So my birthday is coming up on July 8th. My birthday wish this year is that everyone donates money or time to their local LGBTQP...
This week the debate on comprehensive immigration reform took real shape with the Senate introducing a bipartisan framework on principles on Monday and the president making a statement on Tuesday.
The National Queer Asia Pacific Islander Alliance (NQAPIA) commends the Senate and the president for taking this initial, bipartisan step. Immigrants’ rights and the need for comprehensive immigration reform are a top priority for our Asian and Asian Pacific Islander lesbian, gay, bisexual and transgender immigrant communities.
Of course, we will continue to watch closely as details emerge and legislation is introduced. Though we have some questions about what has been put forth thus far, we recognize that there are important building blocks in the Senate’s and the president’s proposals. We’re committed to working on them to support legislation that not only benefits the Asian and Asian Pacific Islander LGBT communities we work with but, on balance, moves us toward a more comprehensive solution for the entire country.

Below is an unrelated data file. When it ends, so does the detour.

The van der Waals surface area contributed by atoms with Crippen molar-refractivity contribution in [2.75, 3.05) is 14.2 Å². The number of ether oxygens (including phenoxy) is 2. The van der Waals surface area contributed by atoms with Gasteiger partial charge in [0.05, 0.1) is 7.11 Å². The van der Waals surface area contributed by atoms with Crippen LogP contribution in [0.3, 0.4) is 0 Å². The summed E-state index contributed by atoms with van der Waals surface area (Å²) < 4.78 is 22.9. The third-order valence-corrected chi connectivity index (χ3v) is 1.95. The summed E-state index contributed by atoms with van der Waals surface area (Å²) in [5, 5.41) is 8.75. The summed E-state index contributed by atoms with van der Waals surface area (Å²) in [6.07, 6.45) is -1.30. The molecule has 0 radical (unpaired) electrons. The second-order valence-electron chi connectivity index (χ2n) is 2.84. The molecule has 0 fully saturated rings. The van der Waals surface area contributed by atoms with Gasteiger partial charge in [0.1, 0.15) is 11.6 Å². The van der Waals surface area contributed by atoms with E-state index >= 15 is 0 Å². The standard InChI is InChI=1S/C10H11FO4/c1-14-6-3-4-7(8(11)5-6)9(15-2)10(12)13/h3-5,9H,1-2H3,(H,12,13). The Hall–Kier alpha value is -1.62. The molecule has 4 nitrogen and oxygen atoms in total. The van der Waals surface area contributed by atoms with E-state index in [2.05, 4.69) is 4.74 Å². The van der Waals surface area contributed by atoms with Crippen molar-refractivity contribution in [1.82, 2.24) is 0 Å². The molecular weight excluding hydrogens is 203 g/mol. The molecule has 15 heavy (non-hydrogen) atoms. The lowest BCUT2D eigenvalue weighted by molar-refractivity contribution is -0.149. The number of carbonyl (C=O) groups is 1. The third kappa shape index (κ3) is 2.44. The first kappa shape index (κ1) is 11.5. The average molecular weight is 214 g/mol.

The inclusion of a path to citizenship and relief for the over 11 million undocumented immigrants in the country is a key component of both proposals. We estimate that 750,000 of those undocumented immigrants are LGBT, and we call for reform that will help all of them. Young undocumented activists who worked on the DREAM Act and who are queer have, by making the connection between coming out of the closet and coming out of the shadows, changed the political landscape. That they are also included is encouraging. The Asian and Asian Pacific Islander immigrant families whom we work with, both LGBT and straight members alike, can take heart in the provisions to reduce the family petition backlogs, which both proposals include.
But there discrepancies between the two sets of proposals and the policies that are of concern to our communities and must be addressed. Provisions around enforcement and detention must not be dangerous or onerous to our communities.
Read the rest at the Huffington Post here.